The late English professor of architecture, Keith Critchlow, started all his lessons and workshops with an intentional prayer.
May we be all guided by Truth
May Beauty be revealed to us
And may it result in the Good
Unfortunately, I have never met Critchlow in person but his work on sacred geometry has taken a central place in my work and life. I cannot say that I start all my lessons – I am a (nearly) retired teacher – with the above intention but it is very much alive in how I approach my work.
Those of you who were at the Camino Conference at Amberley earlier this year will have seen that I offered a short workshop exploring the rose window of León cathedral. About a dozen people signed up for it. The time available didn’t allow for an in-depth session but it did give the participants a taste of the possibilities. Equipped with compasses, rulers and different pencils, we set out drawing circles and radial lines. Within that basic pattern we looked for squares that through their juxtaposition created stars. I don’t know how it was for the participants in the workshop, but I had a strong sense of being on a sacred journey.
Geometry and architecture have been an area of interest for me for a very long time. I remember the delight as a secondary school student in being able to solve geometric problems, to proof congruency of triangles and all that. Later in adult life I built paper models of buildings of significance, palaces, churches etc. Then, on my first pilgrimage in 1999, from the Netherlands to Santiago, I indulged in all the architecture along the way. The simple beauty of the 11th century church in Sensaq and the astonishing colour-abundance of the León cathedral windows.
It was only when settling in Australia that I became a teacher and was able to share my passion for geometry with students. Some ten years ago, I was preparing a mathematics block for a group of 13-year-old students. In our school that is the age when they are studying the Middle Ages. After looking at the fascinating stories of King Arthur and the knights of the Round Table, we embark on a journey through the medieval world, the rise of Christianity, the Crusades. The students head off on a walking trail for a few days and we talk about pilgrimages. To me it was important that my mathematics block had a strong connection with all these topics from the Middle Ages. We often call them the Dark Ages, but as a matter of fact, amazing things were happening across Europe. With truth, beauty and goodness in mind, I set out to develop a block of work that I initially called The Geometry of Sacred Places.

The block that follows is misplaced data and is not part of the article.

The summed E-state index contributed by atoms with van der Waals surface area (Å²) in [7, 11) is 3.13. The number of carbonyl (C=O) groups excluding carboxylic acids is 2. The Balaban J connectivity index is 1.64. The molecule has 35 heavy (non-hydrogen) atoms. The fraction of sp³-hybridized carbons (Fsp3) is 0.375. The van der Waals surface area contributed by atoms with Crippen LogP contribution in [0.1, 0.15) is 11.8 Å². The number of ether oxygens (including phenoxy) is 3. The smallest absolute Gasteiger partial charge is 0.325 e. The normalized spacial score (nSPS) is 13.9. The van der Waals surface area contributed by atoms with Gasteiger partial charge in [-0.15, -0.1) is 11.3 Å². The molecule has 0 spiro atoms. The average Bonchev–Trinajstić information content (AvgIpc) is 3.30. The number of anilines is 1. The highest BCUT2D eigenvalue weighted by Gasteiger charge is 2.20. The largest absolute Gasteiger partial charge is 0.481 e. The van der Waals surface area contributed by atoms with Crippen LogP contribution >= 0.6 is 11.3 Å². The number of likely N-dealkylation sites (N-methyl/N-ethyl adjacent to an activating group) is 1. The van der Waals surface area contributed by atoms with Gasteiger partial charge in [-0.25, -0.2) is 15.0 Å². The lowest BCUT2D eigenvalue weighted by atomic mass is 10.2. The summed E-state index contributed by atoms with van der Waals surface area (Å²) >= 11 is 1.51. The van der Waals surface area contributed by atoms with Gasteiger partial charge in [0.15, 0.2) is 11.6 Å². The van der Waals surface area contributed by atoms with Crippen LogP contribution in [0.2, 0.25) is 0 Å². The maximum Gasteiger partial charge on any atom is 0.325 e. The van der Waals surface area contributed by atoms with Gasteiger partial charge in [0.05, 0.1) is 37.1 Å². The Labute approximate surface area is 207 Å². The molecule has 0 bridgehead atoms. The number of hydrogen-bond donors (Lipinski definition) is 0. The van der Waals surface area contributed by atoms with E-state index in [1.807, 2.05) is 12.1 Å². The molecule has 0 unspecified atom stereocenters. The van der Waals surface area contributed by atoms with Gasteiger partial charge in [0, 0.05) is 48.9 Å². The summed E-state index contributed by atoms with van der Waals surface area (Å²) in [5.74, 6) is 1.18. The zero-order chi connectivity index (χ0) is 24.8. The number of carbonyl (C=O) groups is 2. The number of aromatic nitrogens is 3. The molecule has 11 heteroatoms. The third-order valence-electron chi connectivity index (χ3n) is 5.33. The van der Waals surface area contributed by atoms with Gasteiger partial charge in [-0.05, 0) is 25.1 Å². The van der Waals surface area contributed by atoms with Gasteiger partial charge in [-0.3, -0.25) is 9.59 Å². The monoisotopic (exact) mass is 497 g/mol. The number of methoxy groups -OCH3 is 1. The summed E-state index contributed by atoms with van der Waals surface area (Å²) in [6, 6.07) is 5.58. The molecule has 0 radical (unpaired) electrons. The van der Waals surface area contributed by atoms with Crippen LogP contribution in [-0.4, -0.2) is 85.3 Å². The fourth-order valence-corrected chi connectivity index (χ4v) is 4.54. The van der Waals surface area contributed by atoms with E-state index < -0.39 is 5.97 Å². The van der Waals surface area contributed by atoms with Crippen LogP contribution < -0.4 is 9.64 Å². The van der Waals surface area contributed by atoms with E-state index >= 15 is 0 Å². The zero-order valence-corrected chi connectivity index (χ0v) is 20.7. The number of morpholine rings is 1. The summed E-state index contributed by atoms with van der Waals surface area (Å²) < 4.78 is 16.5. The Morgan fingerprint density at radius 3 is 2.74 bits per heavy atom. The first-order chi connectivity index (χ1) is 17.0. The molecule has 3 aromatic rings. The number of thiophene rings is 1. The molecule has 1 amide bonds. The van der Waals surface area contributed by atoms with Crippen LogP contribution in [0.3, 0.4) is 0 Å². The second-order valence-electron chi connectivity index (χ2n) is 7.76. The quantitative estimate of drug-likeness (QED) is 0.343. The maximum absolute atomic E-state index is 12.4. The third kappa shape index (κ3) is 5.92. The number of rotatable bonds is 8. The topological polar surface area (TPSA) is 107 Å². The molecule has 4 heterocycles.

In 1026 Rodulfus Glaber, a French Benedictine monk, started writing a historical book and in it he uses the words ‘a white mantle of churches’. Across all of Europe churches were being built. This is our starting point. We write Glaber’s words in our book, add illustrations and then we’re off.
The Vesica Piscis, ubiquitous in churches with Christ’s image in it, is a perfect pathway into constructing perpendicular lines. We explore the amazing world of Romanesque and Gothic architecture. There’s the construction of bisectors, of regular pentagons with its inherent Golden Ratio and so on. And we’ll always end up with the challenge of drawing Islamic patterns. This block of work that I now call Master Builders of the Middle Ages, is an inspiring meditation for both students and teacher.
Apart from teaching students in their early teenage years to draw things like Gothic windows, pointed arches or a church floorplan incorporating the Golden Rectangle, I spend a fair amount of time at home in our study drawing patterns from different cultural backgrounds. As I said, to me it is like a meditation. And therefore the connection with pilgrimage, with a camino, is obvious. What I’m trying to do is look for the truth, find beauty and in doing so bring goodness into the world. I imagine that this is the same for pilgrims setting out on their path.
These days there are lots of resources available – beautifully illustrated books, online workshops and even a place on the Camino itself that specialises in workshops and retreats that study the sacred geometry and its connection with pilgrimage. I have met Basia and Bertrand who run Flores del Camino in Castrillo de los Polvazares and we share our passion for the connection between geometry and pilgrimage.
The title and theme of the Camino Conference was The Journey and Beyond.
During the weekend a range of perspectives was offered addressing the question of how to bring the Camino, your Camino, home. A very personal question. Sitting at my desk with a blank sheet of paper and sharp pencils in anticipation of my compass finding the centre and creating its circular journey around, is a truly meditative, spiritual activity. A pilgrimage in itself.